It’s become a daily thing—sometimes more than once a day. I haven’t come close to mastering it, and I lose most of the time, but playing chess is a great way to keep our aging brain cells limber. It’s strategic, quiet, and, in my case, a mountain to be conquered.
I start the game with a reminder to myself to pay attention: “Don’t lose your queen.”
On the all-too-frequent occasions when I lose concentration, or my husband sets up a strategy from which I can’t escape, the loss of my most powerful piece doesn’t bring out the best in me.
“Argh,” I groan, sometimes slapping my hand down on the table in frustration.
This day, however, with great satisfaction, I capture my husband’s queen and his response is different.
”Well done,” he says.
I wonder, not for the first time, about the kind of parenting that produced a kid, now a man, who says “well done” when his queen is captured. I think of my gentle, encouraging father-in-love, and it makes perfect sense.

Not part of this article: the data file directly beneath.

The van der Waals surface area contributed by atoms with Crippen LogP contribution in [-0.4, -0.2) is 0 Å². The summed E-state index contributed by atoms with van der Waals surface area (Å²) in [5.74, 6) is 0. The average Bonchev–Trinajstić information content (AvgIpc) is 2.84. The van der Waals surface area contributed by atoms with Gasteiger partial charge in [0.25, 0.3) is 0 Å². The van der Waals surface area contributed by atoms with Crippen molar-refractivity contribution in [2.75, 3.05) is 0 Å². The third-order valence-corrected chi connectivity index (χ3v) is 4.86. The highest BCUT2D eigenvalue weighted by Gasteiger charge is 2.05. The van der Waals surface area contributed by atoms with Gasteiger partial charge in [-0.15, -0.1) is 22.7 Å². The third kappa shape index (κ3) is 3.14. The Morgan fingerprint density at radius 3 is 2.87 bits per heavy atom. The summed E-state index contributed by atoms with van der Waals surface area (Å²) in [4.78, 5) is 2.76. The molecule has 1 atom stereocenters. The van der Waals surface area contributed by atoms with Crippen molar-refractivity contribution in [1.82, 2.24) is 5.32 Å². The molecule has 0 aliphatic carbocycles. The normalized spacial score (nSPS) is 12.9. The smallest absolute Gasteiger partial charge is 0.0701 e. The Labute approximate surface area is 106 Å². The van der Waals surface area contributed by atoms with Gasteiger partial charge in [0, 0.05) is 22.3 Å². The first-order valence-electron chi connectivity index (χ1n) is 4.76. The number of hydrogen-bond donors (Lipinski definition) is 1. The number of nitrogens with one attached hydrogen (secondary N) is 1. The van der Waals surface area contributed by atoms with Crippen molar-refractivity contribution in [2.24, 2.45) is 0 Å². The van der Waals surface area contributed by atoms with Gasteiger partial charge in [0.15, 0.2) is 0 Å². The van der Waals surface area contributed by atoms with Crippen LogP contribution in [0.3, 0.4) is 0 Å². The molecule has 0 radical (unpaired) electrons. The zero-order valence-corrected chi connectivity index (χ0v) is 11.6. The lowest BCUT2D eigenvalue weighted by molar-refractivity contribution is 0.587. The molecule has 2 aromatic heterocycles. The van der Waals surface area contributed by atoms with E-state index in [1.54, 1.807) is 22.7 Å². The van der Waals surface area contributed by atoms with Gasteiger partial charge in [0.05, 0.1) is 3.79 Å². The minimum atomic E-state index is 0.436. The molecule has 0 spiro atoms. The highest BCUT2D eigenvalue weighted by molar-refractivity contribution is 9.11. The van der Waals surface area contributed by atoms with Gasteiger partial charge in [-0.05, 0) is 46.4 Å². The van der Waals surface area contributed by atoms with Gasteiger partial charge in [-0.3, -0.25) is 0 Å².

There’s something about Gerry’s words that makes me want to do better—in the way I play the game, and in the way I respond to defeat. In the way I respond to everything, really.
This is great truth. Kindness matters. Encouragement changes people. Winning isn’t the most important thing. The most important lessons, the things that alter our perspective and our life, are quiet and simple things we miss when we think we know it all.
The game continues. I rack up another loss despite the capture of my husband’s queen, but I come away from the chess board richer.